Quilting Grids and
First came the 4-patch, then
the 9-patch, and now you hear there is a 5- patch and a 16- patch? What does
it all mean?
Look at the picture above.
Can you guess what kind of patch it is? There are 3 equally
sized squares both across and down. It is a 9-patch.
In the example above, all the
squares are filled with the
Snowball block and different patriotic
prints. However, you could fill those blocks with any kinds of
shapes (triangles, small squares, etc) and as long as they stayed
confined in the original square, it would still be a 9-patch.
Here is an example of how you
might use grids when planning a quilt:
Let's say you wanted
to make a quilt with 9-patch blocks. You want each finished block to
be 12-inches square.
That means that each
square in the grid will be 4-inches finished.
Now that you know
the measurement of the grid, you can make your shapes by following
the rules for shapes such as
Quarter Square Triangles.
If you see a quilt you like, being able to
recognize the block will help you make one like it.
The most common grids are the
4-patch, 9-patch, 5-patch and 7-patch.
When you see the
grid lines, it is easy to see the units. It can often be confusing
when looking at a quilt block to see the patches because of the way the fabric falls in the grids.
Sometimes one fabric will fill 2 or more grids.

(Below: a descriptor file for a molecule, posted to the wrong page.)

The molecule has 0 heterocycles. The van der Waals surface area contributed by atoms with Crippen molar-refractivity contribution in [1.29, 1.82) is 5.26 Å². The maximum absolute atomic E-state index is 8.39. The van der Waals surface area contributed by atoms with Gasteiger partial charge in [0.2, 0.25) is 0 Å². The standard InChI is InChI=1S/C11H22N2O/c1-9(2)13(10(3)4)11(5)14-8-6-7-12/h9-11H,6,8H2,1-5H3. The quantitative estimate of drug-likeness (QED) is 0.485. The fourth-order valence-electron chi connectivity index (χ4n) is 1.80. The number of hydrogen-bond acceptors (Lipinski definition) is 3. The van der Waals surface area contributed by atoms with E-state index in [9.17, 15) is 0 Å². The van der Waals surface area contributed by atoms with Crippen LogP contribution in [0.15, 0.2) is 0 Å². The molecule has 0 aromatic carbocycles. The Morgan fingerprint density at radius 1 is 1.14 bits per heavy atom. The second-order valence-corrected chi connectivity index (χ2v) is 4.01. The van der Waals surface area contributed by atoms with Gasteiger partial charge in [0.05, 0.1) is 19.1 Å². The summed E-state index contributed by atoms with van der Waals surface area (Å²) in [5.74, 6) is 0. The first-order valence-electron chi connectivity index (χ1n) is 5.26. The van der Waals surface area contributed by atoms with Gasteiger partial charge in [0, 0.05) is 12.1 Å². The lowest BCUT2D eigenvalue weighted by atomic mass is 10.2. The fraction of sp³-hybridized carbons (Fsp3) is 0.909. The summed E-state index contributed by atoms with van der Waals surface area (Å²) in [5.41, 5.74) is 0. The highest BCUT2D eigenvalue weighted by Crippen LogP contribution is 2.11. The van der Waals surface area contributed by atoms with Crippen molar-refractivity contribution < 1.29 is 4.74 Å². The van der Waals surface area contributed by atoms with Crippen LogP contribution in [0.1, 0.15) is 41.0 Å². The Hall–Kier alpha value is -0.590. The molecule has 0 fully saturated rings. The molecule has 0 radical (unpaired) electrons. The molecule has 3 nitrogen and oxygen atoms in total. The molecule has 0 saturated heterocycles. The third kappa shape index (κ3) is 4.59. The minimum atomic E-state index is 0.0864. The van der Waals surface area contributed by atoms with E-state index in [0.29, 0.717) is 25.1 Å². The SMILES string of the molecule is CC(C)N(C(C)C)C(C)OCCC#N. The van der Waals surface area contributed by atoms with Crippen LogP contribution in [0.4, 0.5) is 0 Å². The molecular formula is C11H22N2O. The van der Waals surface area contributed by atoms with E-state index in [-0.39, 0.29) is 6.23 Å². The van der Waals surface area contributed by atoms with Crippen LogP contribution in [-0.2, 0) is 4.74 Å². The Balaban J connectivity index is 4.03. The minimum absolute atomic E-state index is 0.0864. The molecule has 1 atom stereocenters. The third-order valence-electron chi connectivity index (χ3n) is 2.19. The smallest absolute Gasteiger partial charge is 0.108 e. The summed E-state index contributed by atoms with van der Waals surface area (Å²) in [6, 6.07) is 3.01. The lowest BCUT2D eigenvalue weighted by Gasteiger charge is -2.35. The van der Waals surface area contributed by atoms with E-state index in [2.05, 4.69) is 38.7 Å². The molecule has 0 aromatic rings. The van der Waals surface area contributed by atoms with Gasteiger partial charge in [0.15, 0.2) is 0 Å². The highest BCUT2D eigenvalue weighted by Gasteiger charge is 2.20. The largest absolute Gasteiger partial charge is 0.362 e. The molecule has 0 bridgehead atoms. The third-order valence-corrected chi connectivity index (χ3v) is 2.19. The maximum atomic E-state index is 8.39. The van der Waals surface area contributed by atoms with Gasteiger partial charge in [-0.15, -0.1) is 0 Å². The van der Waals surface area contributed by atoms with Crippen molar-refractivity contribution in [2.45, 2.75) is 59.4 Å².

Also, as similar blocks are joined
together, secondary patterns are formed. You may have to look
hard to find the block or blocks that have been repeated throughout the quilt,
even when they are quite simple.
In general, the more grids, the
harder the quilt block. A grid with 8 across and 8 down would
have 64 patches.
When a quilt is made up of
plain squares in a variety of random colors and patterns, it is
called a "Charm Quilt".
Below are some quilt blocks
with lines drawn through them so you can see the grids. The
9-patch, depicted in the Spool and Friendship Star, is one of the
most popular grids.
Quilt designs make good use of
rhythm with the repeating of blocks. Learn to recognize the
blocks when you see a quilt. Once you see the block, most
quilts look much easier to make.
This principle of rhythm is
another reason quilts are designed in grids. You want the
patches to match up so the eye will move easily around the quilt.
If you put a 4-patch next to a
5-patch, they will not match, and the rhythm of the quilt will be
lost. Sample quilts with different sizes of blocks are one
example of when you can put odd sizes together. The sashing
strips give rhythm to the quilt, and take the focus away from the